Sonia Martínez, UC San Diego, Attack-Resilient Control Algorithms for Remotely-Operated Vehicles
Recent advances in communications, sensing and computation have made possible the development of highly sophisticated unmanned vehicles in a wide range of scenarios. More recently, the use of unmanned vehicles remotely controlled by human operators has been proposed to enhance information sharing and maintain situational awareness among the group. However this capability comes at the price of an increased vulnerability to the cyber and communication systems needed to deploy them. In this talk, we discuss our recent progress in the analysis and design of resilient control policies for vehicle-operator groups. We consider a class of adversaries who can corrupt the control commands sent from operators to vehicles. We then present conditions under which system stabilization is possible by means of backup commands and/or learning mechanisms in operators and adversaries.
Sonia Martínez received her Ph.D. degree in Engineering Mathematics from the Universidad Carlos III de Madrid, Spain, in May 2002. Following a year as a Visiting Assistant Professor of Applied Mathematics at the Technical University of Catalonia, Spain, she obtained a Postdoctoral Fulbright Fellowship and held appointments at the Coordinated Science Laboratory of the University of Illinois, Urbana-Champaign during 2004, and at the Center for Control, Dynamical systems and Computation (CCDC) of the University of California, Santa Barbara during 2005. From January 2006 to July 2010, she was an Assistant Professor with the department of Mechanical and Aerospace Engineering at the University of California, San Diego.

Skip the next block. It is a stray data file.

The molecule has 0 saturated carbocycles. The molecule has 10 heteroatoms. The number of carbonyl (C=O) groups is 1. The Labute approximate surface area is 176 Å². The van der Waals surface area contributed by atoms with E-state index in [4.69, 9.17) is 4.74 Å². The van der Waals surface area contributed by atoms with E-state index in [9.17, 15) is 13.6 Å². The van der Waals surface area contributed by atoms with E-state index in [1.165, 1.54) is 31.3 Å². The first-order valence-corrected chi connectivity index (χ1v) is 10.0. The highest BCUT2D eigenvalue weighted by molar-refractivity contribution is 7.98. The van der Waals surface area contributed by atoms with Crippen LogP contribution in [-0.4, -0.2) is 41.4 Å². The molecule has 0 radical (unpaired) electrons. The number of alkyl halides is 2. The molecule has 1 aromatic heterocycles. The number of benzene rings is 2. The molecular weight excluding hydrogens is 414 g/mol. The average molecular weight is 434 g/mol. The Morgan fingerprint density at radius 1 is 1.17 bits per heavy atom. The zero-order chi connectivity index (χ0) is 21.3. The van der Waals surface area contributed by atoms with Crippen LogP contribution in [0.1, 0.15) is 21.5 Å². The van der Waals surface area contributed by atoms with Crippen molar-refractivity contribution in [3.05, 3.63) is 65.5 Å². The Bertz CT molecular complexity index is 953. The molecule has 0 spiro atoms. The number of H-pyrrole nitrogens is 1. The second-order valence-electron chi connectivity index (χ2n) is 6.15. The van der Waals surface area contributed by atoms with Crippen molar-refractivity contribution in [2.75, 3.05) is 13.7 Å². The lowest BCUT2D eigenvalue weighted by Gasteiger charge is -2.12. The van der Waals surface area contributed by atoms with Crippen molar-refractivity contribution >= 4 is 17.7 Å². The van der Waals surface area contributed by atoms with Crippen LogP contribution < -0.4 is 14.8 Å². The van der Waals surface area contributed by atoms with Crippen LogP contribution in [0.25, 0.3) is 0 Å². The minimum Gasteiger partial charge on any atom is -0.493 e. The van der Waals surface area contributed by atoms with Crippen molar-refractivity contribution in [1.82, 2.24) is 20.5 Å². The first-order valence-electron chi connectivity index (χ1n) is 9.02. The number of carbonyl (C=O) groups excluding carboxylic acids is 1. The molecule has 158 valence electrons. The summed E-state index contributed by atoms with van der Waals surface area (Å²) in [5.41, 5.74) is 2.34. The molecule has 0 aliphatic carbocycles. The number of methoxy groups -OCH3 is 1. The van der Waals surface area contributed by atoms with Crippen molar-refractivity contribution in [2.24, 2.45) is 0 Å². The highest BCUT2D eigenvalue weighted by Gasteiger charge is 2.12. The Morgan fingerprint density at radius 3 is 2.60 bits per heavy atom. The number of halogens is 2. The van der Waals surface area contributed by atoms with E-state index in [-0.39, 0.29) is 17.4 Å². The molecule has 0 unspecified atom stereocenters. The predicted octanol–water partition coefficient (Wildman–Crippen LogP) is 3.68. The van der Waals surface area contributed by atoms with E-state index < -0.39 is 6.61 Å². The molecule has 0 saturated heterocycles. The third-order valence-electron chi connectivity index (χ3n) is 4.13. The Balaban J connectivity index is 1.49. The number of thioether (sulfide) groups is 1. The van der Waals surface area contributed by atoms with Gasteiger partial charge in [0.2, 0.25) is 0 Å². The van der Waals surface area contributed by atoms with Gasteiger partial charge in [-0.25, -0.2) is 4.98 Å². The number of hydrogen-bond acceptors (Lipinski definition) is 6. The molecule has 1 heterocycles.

In a broad sense, Dr Martínez’ main reseach interests include networked control systems, multi-agent systems, nonlinear control theory and robotics. In particular, she has focused on the modeling and control of robotic sensor networks, the development of distributed coordination algorithms for groups of autonomous vehicles, and the geometric control of mechanical systems. For her work on the control of underactuated mechanical systems she received the Best Student Paper award at the 2002 IEEE Conference on Decision and Control. She was the recipient of a NSF CAREER Award in 2007. For the paper “Motion coordination with Distributed Information,” co-authored with Jorge Cortés and Francesco Bullo, she received the 2008 Control Systems Magazine Outstanding Paper Award.
Prashant Mehta, University of Illinois at Urbana-Champaign, Recent Advances in Nonlinear Filtering with Applications to Neuroscience